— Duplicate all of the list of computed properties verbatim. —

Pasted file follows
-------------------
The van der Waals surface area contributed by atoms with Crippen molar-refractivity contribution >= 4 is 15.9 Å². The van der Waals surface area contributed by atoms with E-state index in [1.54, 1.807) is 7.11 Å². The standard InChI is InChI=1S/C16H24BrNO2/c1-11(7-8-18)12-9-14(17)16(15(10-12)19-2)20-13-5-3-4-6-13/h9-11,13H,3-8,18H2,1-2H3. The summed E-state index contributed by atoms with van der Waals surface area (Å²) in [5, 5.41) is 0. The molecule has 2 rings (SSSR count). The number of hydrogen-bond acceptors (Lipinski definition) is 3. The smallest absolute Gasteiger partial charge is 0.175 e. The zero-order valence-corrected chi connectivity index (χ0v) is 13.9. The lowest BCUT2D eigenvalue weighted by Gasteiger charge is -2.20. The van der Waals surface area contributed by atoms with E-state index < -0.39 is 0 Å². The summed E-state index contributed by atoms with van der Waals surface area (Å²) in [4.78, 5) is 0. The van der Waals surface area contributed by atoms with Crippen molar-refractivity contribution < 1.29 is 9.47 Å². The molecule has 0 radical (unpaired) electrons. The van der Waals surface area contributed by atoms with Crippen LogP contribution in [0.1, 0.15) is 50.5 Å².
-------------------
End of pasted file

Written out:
The van der Waals surface area contributed by atoms with Crippen molar-refractivity contribution >= 4 is 15.9 Å². The van der Waals surface area contributed by atoms with E-state index in [1.54, 1.807) is 7.11 Å². The standard InChI is InChI=1S/C16H24BrNO2/c1-11(7-8-18)12-9-14(17)16(15(10-12)19-2)20-13-5-3-4-6-13/h9-11,13H,3-8,18H2,1-2H3. The summed E-state index contributed by atoms with van der Waals surface area (Å²) in [5, 5.41) is 0. The molecule has 2 rings (SSSR count). The number of hydrogen-bond acceptors (Lipinski definition) is 3. The smallest absolute Gasteiger partial charge is 0.175 e. The zero-order valence-corrected chi connectivity index (χ0v) is 13.9. The lowest BCUT2D eigenvalue weighted by Gasteiger charge is -2.20. The van der Waals surface area contributed by atoms with E-state index < -0.39 is 0 Å². The summed E-state index contributed by atoms with van der Waals surface area (Å²) in [4.78, 5) is 0. The van der Waals surface area contributed by atoms with Crippen molar-refractivity contribution < 1.29 is 9.47 Å². The molecule has 0 radical (unpaired) electrons. The van der Waals surface area contributed by atoms with Crippen LogP contribution in [0.1, 0.15) is 50.5 Å².